Understanding the attitudes and acceptability of extra-genital Chlamydia testing in young women: Evaluation of a feasibility study

Sally Brown, Charlotte Paterson, Nadine Dougall, Sharon Cameron, Nick Wheelhouse

Research output: Contribution to journalArticlepeer-review

Abstract / Description of output

BACKGROUND: Chlamydia trachomatis (C. trachomatis) is the most common bacterial sexually transmitted infection in the UK. Recent studies suggest that in addition to the genital tract, C. trachomatis is found in the throat and rectum, suggesting the number of infections is under-reported. There is an urgent need to study the impact of extending diagnosis to include extra-genital samples; however, there is a lack of evidence on the acceptability of asking young women to provide these samples. METHOD: A mixed methods single group feasibility study explored the acceptability of combined genital and extra-genital testing in young women aged 16-25 years consecutively attending a sexual health centre in Edinburgh, Scotland. Young women were asked to complete a self- administered anonymous questionnaire whether they would be willing to give self-taken throat and ano-rectal samples. Interviews with women (n = 20) willing to self-sample were conducted before and after self-sampling, and these explored the underlying reasons behind their decision, and feelings about the tests. RESULTS: Of 500 women recruited to the study, 422 (84.4%) women provided sufficient data for analysis. From completed questionnaires, 86.3% of respondents reported willingness to self-sample from the throat. Willingness of ano-rectal self-sampling was lower (59.1%), particularly in women under 20 (< 20 years: 44.4%; ≥20 years, 68.2%). Willingness of ano-rectal self-sampling was higher in women who had more sexual partners in the last 6 months (0 partners, 48.3%, n = 14, 3 or more partners, 67.4%, n = 60) and in those who have previous experience of a positive test for a sexually transmitted infection (STI) (positive: 64.5%; negative: 57%). Interviewed women suggested that a lack of knowledge of STIs, embarrassment and lack of confidence in the ability to carry out the sampling were barriers towards acceptability. CONCLUSIONS: In this study, self-sampling of throat samples is largely acceptable; however, the acceptability of taking an ano-rectal sample for C. trachomatis testing in young women was lower in younger women. The study suggests further research to investigate the acceptability of extra-genital testing as an addition to routine C. trachomatis testing, and whether this increases detection and prevents infective sequelae for women.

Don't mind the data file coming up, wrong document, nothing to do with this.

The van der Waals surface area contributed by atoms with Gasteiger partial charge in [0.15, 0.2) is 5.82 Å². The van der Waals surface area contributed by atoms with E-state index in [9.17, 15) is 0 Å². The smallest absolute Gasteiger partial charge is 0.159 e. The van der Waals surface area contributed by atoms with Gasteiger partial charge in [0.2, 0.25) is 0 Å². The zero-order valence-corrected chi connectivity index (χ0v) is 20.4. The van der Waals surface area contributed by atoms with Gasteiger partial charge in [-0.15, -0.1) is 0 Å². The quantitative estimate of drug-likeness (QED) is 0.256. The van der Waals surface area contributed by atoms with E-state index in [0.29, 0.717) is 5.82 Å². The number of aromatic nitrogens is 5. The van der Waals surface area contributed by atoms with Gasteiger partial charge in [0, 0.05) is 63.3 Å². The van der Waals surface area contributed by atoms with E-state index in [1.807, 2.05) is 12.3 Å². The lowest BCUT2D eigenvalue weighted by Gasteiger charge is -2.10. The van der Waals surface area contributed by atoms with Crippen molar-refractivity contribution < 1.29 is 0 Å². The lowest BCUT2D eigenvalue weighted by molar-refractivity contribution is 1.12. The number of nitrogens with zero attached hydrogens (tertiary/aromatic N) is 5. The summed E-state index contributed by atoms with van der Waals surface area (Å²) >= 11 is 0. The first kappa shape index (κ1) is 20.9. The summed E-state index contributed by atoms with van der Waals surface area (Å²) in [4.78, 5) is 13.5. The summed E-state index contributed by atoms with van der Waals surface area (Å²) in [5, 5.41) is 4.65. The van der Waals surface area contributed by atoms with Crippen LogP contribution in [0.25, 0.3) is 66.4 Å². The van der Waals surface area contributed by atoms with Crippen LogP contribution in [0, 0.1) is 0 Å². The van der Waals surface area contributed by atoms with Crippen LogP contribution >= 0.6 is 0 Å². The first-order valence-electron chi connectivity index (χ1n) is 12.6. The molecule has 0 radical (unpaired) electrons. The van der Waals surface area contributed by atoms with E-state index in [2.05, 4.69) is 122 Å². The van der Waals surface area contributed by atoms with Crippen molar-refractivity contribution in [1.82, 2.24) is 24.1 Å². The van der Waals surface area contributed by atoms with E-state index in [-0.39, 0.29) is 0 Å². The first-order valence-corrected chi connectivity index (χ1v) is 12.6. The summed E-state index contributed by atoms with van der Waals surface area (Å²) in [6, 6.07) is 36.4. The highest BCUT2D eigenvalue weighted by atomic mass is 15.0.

Original languageEnglish
Article number992
Pages (from-to)992
Number of pages1
JournalBMC Public Health
Issue number1
Publication statusPublished - 24 Jul 2019

Keywords / Materials (for Non-textual outputs)

  • chlamydia trachomatis
  • extra-genital
  • screening
  • self-sampling
  • sexual health
  • women


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